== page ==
USCIS will use a computer-generated random selection process (commonly known as the “lottery”) for all FY 2014 cap-subject petitions received through April 5, 2013. The agency will conduct the selection process for advanced degree exemption petitions first. All advanced degree petitions not selected will be part of the random selection process for the 65,000 limit. Due to the high number of petitions received, USCIS is not yet able to announce the exact day of the random selection process. Also, USCIS is currently not providing the total number of petitions received, as we continue to accept filings today. USCIS will continue to accept and process petitions that are otherwise exempt from the cap.
USCIS will provide more detailed information about the H-1B cap next week.
By Ashwin Sharma
Several of the Cap Subject H-1B professional worker cases we submitted to USCIS via overnight Fedex from Saturday onward show no tracking information updates. Other sources are also indicating that Fedex is experiencing difficulty handling the sheer volume of H-1B applications filed.
Dept. of Labor indicates that “Unusually High Number of Cases Filed”: Issuing Generic LCA Certification Notices
http://www.ashwinsharma.com, VIA AILA.org
More indications of the impending avalanche of H-1B cases set to be filed for the quota which opens April 1, and of the problems caused by DOL’s iCERT website. According to AILA, The U.S. Department of Labor has been sending the following e-mail to many LCA submitters: “Due to an unusually high volume of submitted cases, one or more Labor Condition Application cases you submitted recently was certified but the courtesy email informing you of the certification was not generated. Please log into the iCERT Visa Portal System to review your recently submitted cases and retrieve the certification(s).”
By Ashwin Sharma, Esq.
The latest H-1B numerical cap (FY 2014) opens on April 1, 2013. USCIS has indicated that it expects to receive more than 65,000 cap-subject H-1B petitions and more than 20,000 petitions filed on behalf of individuals with a U.S. master’s degree or higher between April 1, 2013, and April 5, 2013. USCIS will monitor the number of petitions received and notify the public of the date on which the numerical limit of the H-1B cap has been met. This date is known as the final receipt date. If USCIS receives more petitions than it can accept, USCIS will use a lottery system to randomly select the number of petitions required to reach the numerical limit. USCIS will reject petitions that are subject to the cap and are not selected, as well as petitions received after it has the necessary number of petitions needed to meet the cap.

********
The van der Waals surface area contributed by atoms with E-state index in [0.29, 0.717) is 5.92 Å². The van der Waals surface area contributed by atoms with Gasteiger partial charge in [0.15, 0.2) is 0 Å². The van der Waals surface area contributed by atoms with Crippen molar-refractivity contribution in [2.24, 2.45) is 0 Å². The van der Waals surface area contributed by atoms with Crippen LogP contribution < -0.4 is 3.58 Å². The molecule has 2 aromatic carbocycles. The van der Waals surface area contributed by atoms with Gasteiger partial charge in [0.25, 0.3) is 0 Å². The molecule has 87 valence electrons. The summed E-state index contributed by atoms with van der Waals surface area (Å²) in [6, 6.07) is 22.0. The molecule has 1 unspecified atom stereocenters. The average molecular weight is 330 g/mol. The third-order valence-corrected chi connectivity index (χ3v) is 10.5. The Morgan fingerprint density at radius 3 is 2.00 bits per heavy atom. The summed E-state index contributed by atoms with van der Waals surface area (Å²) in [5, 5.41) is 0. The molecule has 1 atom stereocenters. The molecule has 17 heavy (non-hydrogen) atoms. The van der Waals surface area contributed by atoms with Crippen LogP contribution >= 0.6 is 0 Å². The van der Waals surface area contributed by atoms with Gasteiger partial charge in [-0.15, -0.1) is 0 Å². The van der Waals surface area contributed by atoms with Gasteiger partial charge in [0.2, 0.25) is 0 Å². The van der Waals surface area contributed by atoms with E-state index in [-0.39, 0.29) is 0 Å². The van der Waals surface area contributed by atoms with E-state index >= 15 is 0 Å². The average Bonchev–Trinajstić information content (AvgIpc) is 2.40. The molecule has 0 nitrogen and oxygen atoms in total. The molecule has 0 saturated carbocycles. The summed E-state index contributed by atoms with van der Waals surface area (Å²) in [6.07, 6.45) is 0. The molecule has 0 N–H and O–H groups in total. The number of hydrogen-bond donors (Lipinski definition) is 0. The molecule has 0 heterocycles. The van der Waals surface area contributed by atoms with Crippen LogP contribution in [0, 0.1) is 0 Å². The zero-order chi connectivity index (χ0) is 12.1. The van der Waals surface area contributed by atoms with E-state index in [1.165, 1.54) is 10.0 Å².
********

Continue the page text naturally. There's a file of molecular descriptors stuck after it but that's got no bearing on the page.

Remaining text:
This could be the first time since April 2008 that the H-1B cap will require a lottery. USCIS has also indicated that premium processing for H-1B petitions filed for the Cap will note begin until April 15, 2013, quite understandable considering they are expecting an avalanche of H-1B cases.
That we are at 2008 application levels and preparing for another H-1B lottery is testament to two major factors:
1. Information Technology consulting, and the large variety of industries supported by it, have largely rebounded since the 2008 economic crash.
2. There are not enough H-1B visas to meet demand. Increasing H-1B numbers was obviously not at the top of the priority list during the economic collapse, however, it must be addressed directly by any Comprehensive Immigration Reform program. Increasing the H-1B quota, along with the addition of a special category for IT workers, is a no-brainer – one of the simplest fixes Congress can make in both strengthening this country’s economy and status as a tech superpower.
- US to accept H1B applications from April 1 (news.in.msn.com)
President Obama and Vice President Biden deliver remarks before the signing of the Violence Against Women Act Reauthorization. March 7, 2013.